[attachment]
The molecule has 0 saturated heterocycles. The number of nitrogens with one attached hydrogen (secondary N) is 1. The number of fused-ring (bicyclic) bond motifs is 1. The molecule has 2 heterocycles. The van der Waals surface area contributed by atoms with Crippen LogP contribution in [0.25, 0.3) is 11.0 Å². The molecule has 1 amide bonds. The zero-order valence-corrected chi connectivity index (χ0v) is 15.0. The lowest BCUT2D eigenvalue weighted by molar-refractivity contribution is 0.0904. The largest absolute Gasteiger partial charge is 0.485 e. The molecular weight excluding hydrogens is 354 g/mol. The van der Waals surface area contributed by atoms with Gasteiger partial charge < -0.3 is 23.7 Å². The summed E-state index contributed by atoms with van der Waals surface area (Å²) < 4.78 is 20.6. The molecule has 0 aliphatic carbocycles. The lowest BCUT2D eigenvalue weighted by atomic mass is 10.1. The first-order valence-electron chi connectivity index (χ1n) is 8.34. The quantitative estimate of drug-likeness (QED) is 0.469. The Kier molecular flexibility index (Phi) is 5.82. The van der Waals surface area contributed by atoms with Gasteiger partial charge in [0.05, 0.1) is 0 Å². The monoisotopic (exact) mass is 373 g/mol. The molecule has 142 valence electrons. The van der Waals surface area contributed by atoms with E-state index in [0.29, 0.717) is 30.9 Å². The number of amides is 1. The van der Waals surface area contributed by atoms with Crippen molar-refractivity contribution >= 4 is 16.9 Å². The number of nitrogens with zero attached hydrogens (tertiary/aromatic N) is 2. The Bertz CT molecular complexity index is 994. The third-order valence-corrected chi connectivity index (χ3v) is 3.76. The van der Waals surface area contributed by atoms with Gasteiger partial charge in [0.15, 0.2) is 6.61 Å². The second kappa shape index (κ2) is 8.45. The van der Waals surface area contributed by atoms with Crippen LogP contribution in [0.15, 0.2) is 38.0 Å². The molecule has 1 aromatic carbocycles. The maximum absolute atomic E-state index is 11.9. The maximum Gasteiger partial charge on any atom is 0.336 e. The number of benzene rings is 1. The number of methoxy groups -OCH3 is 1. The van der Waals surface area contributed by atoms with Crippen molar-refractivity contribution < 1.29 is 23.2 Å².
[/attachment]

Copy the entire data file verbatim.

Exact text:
The molecule has 0 saturated heterocycles. The number of nitrogens with one attached hydrogen (secondary N) is 1. The number of fused-ring (bicyclic) bond motifs is 1. The molecule has 2 heterocycles. The van der Waals surface area contributed by atoms with Crippen LogP contribution in [0.25, 0.3) is 11.0 Å². The molecule has 1 amide bonds. The zero-order valence-corrected chi connectivity index (χ0v) is 15.0. The lowest BCUT2D eigenvalue weighted by molar-refractivity contribution is 0.0904. The largest absolute Gasteiger partial charge is 0.485 e. The molecular weight excluding hydrogens is 354 g/mol. The van der Waals surface area contributed by atoms with Gasteiger partial charge < -0.3 is 23.7 Å². The summed E-state index contributed by atoms with van der Waals surface area (Å²) < 4.78 is 20.6. The molecule has 0 aliphatic carbocycles. The lowest BCUT2D eigenvalue weighted by atomic mass is 10.1. The first-order valence-electron chi connectivity index (χ1n) is 8.34. The quantitative estimate of drug-likeness (QED) is 0.469. The Kier molecular flexibility index (Phi) is 5.82. The van der Waals surface area contributed by atoms with Gasteiger partial charge in [0.05, 0.1) is 0 Å². The monoisotopic (exact) mass is 373 g/mol. The molecule has 142 valence electrons. The van der Waals surface area contributed by atoms with E-state index in [0.29, 0.717) is 30.9 Å². The number of amides is 1. The van der Waals surface area contributed by atoms with Crippen molar-refractivity contribution >= 4 is 16.9 Å². The number of nitrogens with zero attached hydrogens (tertiary/aromatic N) is 2. The Bertz CT molecular complexity index is 994. The third-order valence-corrected chi connectivity index (χ3v) is 3.76. The van der Waals surface area contributed by atoms with Gasteiger partial charge in [0.15, 0.2) is 6.61 Å². The second kappa shape index (κ2) is 8.45. The van der Waals surface area contributed by atoms with Crippen LogP contribution in [0.15, 0.2) is 38.0 Å². The molecule has 1 aromatic carbocycles. The maximum absolute atomic E-state index is 11.9. The maximum Gasteiger partial charge on any atom is 0.336 e. The number of benzene rings is 1. The number of methoxy groups -OCH3 is 1. The van der Waals surface area contributed by atoms with Crippen molar-refractivity contribution < 1.29 is 23.2 Å².